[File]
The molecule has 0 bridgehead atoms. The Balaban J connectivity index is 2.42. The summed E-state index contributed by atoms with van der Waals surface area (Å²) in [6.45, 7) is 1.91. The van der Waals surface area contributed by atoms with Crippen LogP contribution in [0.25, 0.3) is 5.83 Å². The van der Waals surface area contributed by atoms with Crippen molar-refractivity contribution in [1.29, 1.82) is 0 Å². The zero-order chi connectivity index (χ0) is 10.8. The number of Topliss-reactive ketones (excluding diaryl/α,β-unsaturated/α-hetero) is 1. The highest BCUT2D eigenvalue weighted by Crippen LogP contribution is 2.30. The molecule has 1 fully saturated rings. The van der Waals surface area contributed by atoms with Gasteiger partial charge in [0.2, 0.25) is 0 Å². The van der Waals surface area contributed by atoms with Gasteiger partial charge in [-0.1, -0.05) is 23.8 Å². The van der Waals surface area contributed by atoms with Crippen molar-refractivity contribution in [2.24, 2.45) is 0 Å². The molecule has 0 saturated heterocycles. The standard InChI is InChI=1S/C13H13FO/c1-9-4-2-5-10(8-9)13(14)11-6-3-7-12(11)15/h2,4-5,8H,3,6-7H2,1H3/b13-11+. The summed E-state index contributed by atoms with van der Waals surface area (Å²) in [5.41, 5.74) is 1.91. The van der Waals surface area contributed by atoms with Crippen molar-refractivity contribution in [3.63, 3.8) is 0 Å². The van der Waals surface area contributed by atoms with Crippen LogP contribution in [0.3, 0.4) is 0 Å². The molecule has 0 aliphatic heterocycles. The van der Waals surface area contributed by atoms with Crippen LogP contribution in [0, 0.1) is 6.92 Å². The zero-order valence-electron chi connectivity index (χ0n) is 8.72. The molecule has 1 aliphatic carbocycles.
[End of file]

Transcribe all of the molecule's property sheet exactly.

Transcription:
The molecule has 0 bridgehead atoms. The Balaban J connectivity index is 2.42. The summed E-state index contributed by atoms with van der Waals surface area (Å²) in [6.45, 7) is 1.91. The van der Waals surface area contributed by atoms with Crippen LogP contribution in [0.25, 0.3) is 5.83 Å². The van der Waals surface area contributed by atoms with Crippen molar-refractivity contribution in [1.29, 1.82) is 0 Å². The zero-order chi connectivity index (χ0) is 10.8. The number of Topliss-reactive ketones (excluding diaryl/α,β-unsaturated/α-hetero) is 1. The highest BCUT2D eigenvalue weighted by Crippen LogP contribution is 2.30. The molecule has 1 fully saturated rings. The van der Waals surface area contributed by atoms with Gasteiger partial charge in [0.2, 0.25) is 0 Å². The van der Waals surface area contributed by atoms with Gasteiger partial charge in [-0.1, -0.05) is 23.8 Å². The van der Waals surface area contributed by atoms with Crippen molar-refractivity contribution in [2.24, 2.45) is 0 Å². The molecule has 0 saturated heterocycles. The standard InChI is InChI=1S/C13H13FO/c1-9-4-2-5-10(8-9)13(14)11-6-3-7-12(11)15/h2,4-5,8H,3,6-7H2,1H3/b13-11+. The summed E-state index contributed by atoms with van der Waals surface area (Å²) in [5.41, 5.74) is 1.91. The van der Waals surface area contributed by atoms with Crippen molar-refractivity contribution in [3.63, 3.8) is 0 Å². The van der Waals surface area contributed by atoms with Crippen LogP contribution in [0.3, 0.4) is 0 Å². The molecule has 0 aliphatic heterocycles. The van der Waals surface area contributed by atoms with Crippen LogP contribution in [0, 0.1) is 6.92 Å². The zero-order valence-electron chi connectivity index (χ0n) is 8.72. The molecule has 1 aliphatic carbocycles.